- The last location in Warm, Winter Canada is not given on screen – Yuya and Satsuki are enjoying the Aurora Borealis: one of the greatest misconceptions out there is that the northern lights can only occur by winter, when in fact, they can be visible any time of year depending on solar activity. Having said this, the winter months are better for chasing the northern lights because the hours of darkness are longer: the further up north one goes by summer, the longer daylight hours become.The Yukon, Nunavut and Northwest Territories are the best places in the country for viewing northern lights, as are the northern reaches of British Columbia, Alberta, Saskatchewan and Manitoba.
- While the technical explanation would be very long and involve math I do not understand, I can offer the layman’s explanation for what causes the aurora borealis. Highly charged, energised particles from solar ejecta interact with atoms in our atmosphere, causing electrons to change orbitals (electrons tend to occupy specific orbitals). When the electrons lose their energy and return from a high energy orbit to a lower one, they emit photons with an energy corresponding with which orbits they return to, in turn affecting the wavelength of the light. In oxygen, green is the most common colour, while nitrogen usually exudes a red light (or more rarely, blue).
- This was a surprisingly fun post to write for, especially for the fact that I don’t get to talk about places from my homeland very often. What isn’t shown in Warm, Winter Canada is that Real Canadian Winter™ is not all fun and games: snowy days can shut down whole cities, making roads impassible or uncommonly slippery, while heavy storms can knock out the power and plunge neighbourhoods into the winter chill. Wind chill can drop temperatures below -40ºC, and vehicles become reluctant to start if left outside during the night. Having said this, the commercial is a beautiful one that goes quite a way in reminding me that I live in a majestic nation of great beauty.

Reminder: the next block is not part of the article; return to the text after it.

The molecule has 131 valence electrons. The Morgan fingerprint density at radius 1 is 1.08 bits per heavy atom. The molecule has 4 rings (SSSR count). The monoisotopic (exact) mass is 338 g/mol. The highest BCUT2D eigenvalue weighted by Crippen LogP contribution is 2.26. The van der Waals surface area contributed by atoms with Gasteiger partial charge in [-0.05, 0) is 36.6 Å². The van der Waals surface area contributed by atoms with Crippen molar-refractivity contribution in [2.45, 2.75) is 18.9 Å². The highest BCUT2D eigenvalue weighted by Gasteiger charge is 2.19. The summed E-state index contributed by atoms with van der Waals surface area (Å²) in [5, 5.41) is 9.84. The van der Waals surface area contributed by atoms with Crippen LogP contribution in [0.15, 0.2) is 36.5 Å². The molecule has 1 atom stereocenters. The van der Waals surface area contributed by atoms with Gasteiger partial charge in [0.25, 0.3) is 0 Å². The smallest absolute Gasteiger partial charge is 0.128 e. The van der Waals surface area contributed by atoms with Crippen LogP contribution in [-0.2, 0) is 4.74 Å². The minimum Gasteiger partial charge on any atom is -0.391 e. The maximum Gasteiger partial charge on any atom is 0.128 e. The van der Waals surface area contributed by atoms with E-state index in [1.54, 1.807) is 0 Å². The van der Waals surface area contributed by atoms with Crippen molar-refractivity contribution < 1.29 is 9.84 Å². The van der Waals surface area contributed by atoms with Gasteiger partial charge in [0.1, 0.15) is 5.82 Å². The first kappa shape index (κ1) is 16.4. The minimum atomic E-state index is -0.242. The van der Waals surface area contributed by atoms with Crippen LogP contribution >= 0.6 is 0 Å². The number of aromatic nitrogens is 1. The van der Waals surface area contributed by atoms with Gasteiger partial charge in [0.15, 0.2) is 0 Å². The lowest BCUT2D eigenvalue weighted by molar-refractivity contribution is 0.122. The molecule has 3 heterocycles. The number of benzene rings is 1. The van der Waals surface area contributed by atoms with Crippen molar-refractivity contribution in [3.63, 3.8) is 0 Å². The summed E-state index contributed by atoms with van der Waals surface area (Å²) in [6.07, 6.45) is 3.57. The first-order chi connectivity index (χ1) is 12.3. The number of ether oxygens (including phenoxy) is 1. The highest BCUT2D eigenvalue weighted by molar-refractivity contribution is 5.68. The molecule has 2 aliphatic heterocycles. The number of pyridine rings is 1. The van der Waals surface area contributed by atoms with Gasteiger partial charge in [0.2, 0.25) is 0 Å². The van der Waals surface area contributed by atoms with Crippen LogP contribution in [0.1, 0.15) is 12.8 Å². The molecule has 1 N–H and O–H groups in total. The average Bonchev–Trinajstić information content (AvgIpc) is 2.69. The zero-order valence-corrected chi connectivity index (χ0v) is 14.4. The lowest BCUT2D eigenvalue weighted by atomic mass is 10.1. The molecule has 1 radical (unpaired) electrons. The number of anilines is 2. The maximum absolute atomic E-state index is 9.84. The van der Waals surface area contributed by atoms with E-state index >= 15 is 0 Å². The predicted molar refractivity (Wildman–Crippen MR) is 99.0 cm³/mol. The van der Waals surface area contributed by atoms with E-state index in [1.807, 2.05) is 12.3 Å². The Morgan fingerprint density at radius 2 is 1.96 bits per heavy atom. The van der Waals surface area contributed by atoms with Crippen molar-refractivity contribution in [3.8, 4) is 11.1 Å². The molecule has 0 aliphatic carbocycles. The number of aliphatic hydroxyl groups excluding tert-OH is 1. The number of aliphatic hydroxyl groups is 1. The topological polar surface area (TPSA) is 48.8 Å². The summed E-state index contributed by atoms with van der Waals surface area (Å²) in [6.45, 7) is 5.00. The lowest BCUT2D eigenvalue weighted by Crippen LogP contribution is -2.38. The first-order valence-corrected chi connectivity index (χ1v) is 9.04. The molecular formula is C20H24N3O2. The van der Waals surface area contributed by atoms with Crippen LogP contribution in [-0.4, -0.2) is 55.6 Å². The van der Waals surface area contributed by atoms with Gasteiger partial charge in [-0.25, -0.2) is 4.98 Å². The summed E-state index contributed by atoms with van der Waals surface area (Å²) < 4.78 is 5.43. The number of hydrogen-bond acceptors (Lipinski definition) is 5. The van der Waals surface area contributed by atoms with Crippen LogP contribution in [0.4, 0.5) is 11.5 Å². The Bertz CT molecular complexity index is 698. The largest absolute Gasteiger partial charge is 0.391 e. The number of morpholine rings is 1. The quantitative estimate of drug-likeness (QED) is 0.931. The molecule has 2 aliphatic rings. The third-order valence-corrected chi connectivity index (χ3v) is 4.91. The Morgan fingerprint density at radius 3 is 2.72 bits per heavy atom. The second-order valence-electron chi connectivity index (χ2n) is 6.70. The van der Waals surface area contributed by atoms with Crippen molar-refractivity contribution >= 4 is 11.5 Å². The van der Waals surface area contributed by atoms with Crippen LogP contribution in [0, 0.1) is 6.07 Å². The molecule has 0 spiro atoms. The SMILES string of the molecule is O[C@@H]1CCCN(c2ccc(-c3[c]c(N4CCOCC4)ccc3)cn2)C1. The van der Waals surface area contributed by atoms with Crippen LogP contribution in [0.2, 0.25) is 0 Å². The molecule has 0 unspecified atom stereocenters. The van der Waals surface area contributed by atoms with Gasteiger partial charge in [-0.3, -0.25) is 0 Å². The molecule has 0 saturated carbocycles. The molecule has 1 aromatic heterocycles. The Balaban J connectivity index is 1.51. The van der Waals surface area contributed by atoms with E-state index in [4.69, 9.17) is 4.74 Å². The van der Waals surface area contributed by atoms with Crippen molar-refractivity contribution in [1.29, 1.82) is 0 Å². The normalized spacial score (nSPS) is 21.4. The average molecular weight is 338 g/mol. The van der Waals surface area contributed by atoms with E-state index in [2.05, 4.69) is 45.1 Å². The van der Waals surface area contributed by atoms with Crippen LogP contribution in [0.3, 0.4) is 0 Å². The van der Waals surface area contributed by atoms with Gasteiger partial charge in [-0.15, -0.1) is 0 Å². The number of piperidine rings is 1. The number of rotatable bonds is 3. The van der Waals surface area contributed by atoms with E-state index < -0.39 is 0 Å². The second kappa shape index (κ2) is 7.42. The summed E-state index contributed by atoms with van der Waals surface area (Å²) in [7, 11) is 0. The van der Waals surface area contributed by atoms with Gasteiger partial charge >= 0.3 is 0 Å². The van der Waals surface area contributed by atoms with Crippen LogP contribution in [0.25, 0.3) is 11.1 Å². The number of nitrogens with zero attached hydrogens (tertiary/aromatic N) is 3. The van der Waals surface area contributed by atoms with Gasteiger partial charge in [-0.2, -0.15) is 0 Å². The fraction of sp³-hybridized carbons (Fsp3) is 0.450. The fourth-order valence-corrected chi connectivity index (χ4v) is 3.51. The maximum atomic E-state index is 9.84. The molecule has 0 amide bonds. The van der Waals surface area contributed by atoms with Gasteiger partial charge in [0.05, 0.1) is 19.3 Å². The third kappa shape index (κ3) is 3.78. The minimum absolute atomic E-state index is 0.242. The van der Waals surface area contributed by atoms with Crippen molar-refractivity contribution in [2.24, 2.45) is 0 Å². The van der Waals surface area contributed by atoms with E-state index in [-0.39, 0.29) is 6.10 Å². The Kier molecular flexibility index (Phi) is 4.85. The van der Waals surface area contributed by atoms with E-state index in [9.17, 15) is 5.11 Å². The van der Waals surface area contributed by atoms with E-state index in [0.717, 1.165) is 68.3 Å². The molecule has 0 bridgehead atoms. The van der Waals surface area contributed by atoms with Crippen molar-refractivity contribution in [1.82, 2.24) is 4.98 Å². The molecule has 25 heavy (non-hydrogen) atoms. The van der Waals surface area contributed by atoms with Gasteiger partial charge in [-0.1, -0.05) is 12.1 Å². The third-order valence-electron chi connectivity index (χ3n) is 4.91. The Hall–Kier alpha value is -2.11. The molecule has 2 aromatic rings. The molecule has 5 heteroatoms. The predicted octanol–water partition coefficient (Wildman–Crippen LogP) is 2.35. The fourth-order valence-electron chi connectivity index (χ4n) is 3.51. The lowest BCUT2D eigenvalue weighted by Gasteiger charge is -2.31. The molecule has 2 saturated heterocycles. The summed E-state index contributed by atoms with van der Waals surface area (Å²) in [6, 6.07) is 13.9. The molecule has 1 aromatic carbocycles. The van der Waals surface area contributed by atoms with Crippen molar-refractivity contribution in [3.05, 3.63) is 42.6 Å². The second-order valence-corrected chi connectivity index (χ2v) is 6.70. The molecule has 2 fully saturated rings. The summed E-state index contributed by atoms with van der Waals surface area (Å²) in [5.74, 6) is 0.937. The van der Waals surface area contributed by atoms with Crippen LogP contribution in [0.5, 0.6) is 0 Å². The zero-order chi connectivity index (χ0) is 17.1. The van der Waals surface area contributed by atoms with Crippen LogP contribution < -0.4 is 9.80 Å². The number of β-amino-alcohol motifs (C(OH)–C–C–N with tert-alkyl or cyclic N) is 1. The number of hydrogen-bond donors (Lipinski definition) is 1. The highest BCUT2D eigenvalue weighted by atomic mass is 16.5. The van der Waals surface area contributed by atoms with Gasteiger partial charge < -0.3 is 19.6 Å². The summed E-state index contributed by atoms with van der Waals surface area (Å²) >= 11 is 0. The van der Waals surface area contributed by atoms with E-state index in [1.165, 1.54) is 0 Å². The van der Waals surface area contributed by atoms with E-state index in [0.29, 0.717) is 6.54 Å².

In the thirty second short, Yuya and Satsuki experience the Canadian winter, but far from being the frigid wastelands that might be expected of a nation who spends more than half the year locked under short days, grey skies and icy roads, they find Canada to be a welcoming, majestic and warm nation whose people and landscapes do much to offset the harshness of a Canadian winter. Produced in a collaboration with the Japanese branch of Destination Canada (a Crown Corporation responsible for promoting tourism in Canada), this short is a part of a contest for Japanese citizens involving a trivia quiz. Participants are eligible for prizes, which include travel guides, Aboriginal crafts and Canadian perfumes, with the grand prize being a trip to Canada. The short itself was produced by the same team who worked on Makoto Shinkai’s Your Name, one of the biggest animated films in Japanese history: animation itself is attributed to Hisayuki Tabata. Its short length belies the beauty that is Canada, and while Shinkai may have a predisposition towards stories of distance and the like, his animation team’s works outside of film retain all of the quality found in his films. With Your Name in the books, I’ve long expressed a wish for Shinkai and his team to work on a story set outside of Japan: the landscapes and stories of Canada, from the Fur Trade to the construction of the Canadian Pacific Railway, the discovery of hot springs in what is now Banff National Park and the gold rush in the Yukon are all worth exploring with the visual fidelity that few can match. Of course, such a project is unlikely, but it nonetheless remains impressive that the same team that created Your Name now lend their talents bringing parts of my homeland to life in anime form, vividly capturing the sights and places with the detail and attention befitting some of the nation’s greatest attractions. As for the contest behind this advertisement, I can say that whoever wins the grand prize is in for a fantastic treat when they visit Canada.